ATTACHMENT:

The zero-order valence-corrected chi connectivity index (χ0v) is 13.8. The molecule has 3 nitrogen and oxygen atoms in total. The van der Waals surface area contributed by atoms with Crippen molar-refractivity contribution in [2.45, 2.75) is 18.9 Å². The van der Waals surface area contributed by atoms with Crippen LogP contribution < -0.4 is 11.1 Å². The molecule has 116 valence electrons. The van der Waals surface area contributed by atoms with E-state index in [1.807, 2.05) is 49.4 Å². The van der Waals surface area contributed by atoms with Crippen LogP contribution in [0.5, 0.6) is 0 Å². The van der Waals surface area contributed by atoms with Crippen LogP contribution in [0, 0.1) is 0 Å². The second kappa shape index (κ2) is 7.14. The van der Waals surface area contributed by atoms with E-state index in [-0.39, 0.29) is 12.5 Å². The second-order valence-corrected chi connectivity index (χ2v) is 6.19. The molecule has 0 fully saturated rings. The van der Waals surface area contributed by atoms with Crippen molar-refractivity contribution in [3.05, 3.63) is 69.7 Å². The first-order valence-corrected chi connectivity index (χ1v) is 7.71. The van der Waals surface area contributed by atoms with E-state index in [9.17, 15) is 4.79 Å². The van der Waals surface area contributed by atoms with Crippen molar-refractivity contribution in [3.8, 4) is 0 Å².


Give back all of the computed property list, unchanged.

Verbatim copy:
The zero-order valence-corrected chi connectivity index (χ0v) is 13.8. The molecule has 3 nitrogen and oxygen atoms in total. The van der Waals surface area contributed by atoms with Crippen molar-refractivity contribution in [2.45, 2.75) is 18.9 Å². The van der Waals surface area contributed by atoms with Crippen LogP contribution < -0.4 is 11.1 Å². The molecule has 116 valence electrons. The van der Waals surface area contributed by atoms with E-state index in [1.807, 2.05) is 49.4 Å². The van der Waals surface area contributed by atoms with Crippen LogP contribution in [0.5, 0.6) is 0 Å². The van der Waals surface area contributed by atoms with Crippen LogP contribution in [0, 0.1) is 0 Å². The second kappa shape index (κ2) is 7.14. The van der Waals surface area contributed by atoms with E-state index in [-0.39, 0.29) is 12.5 Å². The second-order valence-corrected chi connectivity index (χ2v) is 6.19. The molecule has 0 fully saturated rings. The van der Waals surface area contributed by atoms with Crippen molar-refractivity contribution in [3.05, 3.63) is 69.7 Å². The first-order valence-corrected chi connectivity index (χ1v) is 7.71. The van der Waals surface area contributed by atoms with E-state index in [9.17, 15) is 4.79 Å². The van der Waals surface area contributed by atoms with Crippen molar-refractivity contribution in [3.8, 4) is 0 Å².